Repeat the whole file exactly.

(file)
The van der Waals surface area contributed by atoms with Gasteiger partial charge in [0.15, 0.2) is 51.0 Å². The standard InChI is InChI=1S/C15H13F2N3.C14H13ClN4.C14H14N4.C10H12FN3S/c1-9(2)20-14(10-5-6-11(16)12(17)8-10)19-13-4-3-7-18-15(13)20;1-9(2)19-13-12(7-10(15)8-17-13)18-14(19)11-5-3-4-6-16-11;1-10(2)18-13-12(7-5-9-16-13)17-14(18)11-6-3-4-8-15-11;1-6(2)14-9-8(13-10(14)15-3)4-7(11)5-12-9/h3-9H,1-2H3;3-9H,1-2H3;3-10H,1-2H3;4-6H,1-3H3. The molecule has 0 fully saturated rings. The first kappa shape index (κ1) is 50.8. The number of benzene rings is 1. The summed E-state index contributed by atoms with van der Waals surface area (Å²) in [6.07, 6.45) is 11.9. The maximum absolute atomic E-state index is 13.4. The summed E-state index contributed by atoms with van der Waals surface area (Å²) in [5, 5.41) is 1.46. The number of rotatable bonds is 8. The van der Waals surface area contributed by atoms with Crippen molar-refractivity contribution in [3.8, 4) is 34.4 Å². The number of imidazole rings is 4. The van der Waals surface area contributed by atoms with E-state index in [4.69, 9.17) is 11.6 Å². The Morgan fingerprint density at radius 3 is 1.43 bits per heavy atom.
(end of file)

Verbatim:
The van der Waals surface area contributed by atoms with Gasteiger partial charge in [0.15, 0.2) is 51.0 Å². The standard InChI is InChI=1S/C15H13F2N3.C14H13ClN4.C14H14N4.C10H12FN3S/c1-9(2)20-14(10-5-6-11(16)12(17)8-10)19-13-4-3-7-18-15(13)20;1-9(2)19-13-12(7-10(15)8-17-13)18-14(19)11-5-3-4-6-16-11;1-10(2)18-13-12(7-5-9-16-13)17-14(18)11-6-3-4-8-15-11;1-6(2)14-9-8(13-10(14)15-3)4-7(11)5-12-9/h3-9H,1-2H3;3-9H,1-2H3;3-10H,1-2H3;4-6H,1-3H3. The molecule has 0 fully saturated rings. The first kappa shape index (κ1) is 50.8. The number of benzene rings is 1. The summed E-state index contributed by atoms with van der Waals surface area (Å²) in [6.07, 6.45) is 11.9. The maximum absolute atomic E-state index is 13.4. The summed E-state index contributed by atoms with van der Waals surface area (Å²) in [5, 5.41) is 1.46. The number of rotatable bonds is 8. The van der Waals surface area contributed by atoms with Crippen molar-refractivity contribution in [3.8, 4) is 34.4 Å². The number of imidazole rings is 4. The van der Waals surface area contributed by atoms with E-state index in [4.69, 9.17) is 11.6 Å². The Morgan fingerprint density at radius 3 is 1.43 bits per heavy atom.